Of course, it wasn't about one of the long posts that I sweated nails over, no, not at all. It was related to a comment that I more or less tossed off over at Flos Carmeli.
"I think that by nature and learning women focus on process and men on outcome/accomplishment - and that is one of the many reasons why God gave us humanity in these two complementary flavors."
Given that I've really been slacking on writing original and thoughtful commentary - or even posting memes and quizzes! I'll take what mentions I can get.
Earlier this week I was listening to the radio and heard a bit about the controversies surrounding torture as part of interrogation. An example cited was the idea that torturing a terrorist is acceptable if the information gained would save the lives of many. Juxtaposed to this item was commentary about the ongoing arguments before the SCOTUS about New Hampshire's parental notification law. As often happens, my mind wandered off to a seemingly unrelated topic - in this case the Inquisition. And I also ruminated a bit on the first chapter to a book I am currently reading about the great influenza pandemic. This book has a mindset that equates scholasticism (which I read as the philosophical underpinnings of Catholicism and/or St. Thomas Aquinas) with being an ignorant idiot. And then the radio segued into an item about AIDs and condoms and the Church, including the seemingly mandatory bishop in opposition to church teaching.
We live in a profoundly utilitarian culture. The ends have come to justify the means. Prenatal (and later in life, for that matter) euthanasia is justified to save resources for the larger population. Torture is justified in the attempt to prevent another 9/11. Condoms are justified to decrease the transmission of the HIV virus because it is easier than changing men's sexual behavior or than freeing women and children from sex slavery.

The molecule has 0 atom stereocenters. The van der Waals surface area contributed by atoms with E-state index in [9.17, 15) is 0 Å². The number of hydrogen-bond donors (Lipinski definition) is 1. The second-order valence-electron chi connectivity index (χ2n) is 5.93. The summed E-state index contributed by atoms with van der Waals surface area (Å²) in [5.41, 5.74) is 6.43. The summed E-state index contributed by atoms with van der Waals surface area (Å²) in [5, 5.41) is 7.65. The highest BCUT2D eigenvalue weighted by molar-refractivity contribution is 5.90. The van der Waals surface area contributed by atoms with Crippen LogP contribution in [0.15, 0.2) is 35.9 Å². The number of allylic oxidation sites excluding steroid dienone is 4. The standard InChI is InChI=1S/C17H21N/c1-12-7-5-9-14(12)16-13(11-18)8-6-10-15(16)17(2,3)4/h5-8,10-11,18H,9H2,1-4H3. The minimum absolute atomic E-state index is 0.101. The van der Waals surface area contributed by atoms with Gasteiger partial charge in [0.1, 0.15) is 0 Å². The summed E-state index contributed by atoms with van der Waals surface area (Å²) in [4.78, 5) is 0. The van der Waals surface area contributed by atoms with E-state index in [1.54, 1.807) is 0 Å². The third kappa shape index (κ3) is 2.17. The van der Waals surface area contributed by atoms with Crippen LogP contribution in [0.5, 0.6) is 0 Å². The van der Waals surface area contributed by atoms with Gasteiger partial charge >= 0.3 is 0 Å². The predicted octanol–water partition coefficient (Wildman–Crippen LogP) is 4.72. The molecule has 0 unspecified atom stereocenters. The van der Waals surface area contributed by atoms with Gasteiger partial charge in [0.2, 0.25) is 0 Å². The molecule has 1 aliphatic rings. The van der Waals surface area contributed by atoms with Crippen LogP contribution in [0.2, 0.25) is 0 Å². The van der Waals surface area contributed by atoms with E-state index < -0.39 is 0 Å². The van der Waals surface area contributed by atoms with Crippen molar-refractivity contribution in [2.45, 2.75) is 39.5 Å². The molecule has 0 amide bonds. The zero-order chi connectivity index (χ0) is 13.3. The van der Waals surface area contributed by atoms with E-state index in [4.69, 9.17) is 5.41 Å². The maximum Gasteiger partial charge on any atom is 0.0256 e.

It is a basic principle of Catholic moral and ethical teaching that it is NEVER ok to do a wrong that a right might come about. If an action is intrinsically evil, there can be no justification.
I studied medical ethics on my own for quite a while. What I have seen is that the culture wars are even deeper than it seems on the surface. It is more than even the tyranny of cultural relativism - it is that we are on some levels not even speaking the same language as those on the other side of so many of these moral and ethical issues. I, as a Catholic Christian, believe that there are indeed some absolute moral and ethical values, and that other actions/behaviours/perceptions must be compared to those baseline and foundational values. There are absolute truths in this world.
And now, I have a phrase from an old hymn running through my mind. "Upon that rock I'll stand, all other grounds are shifting sand".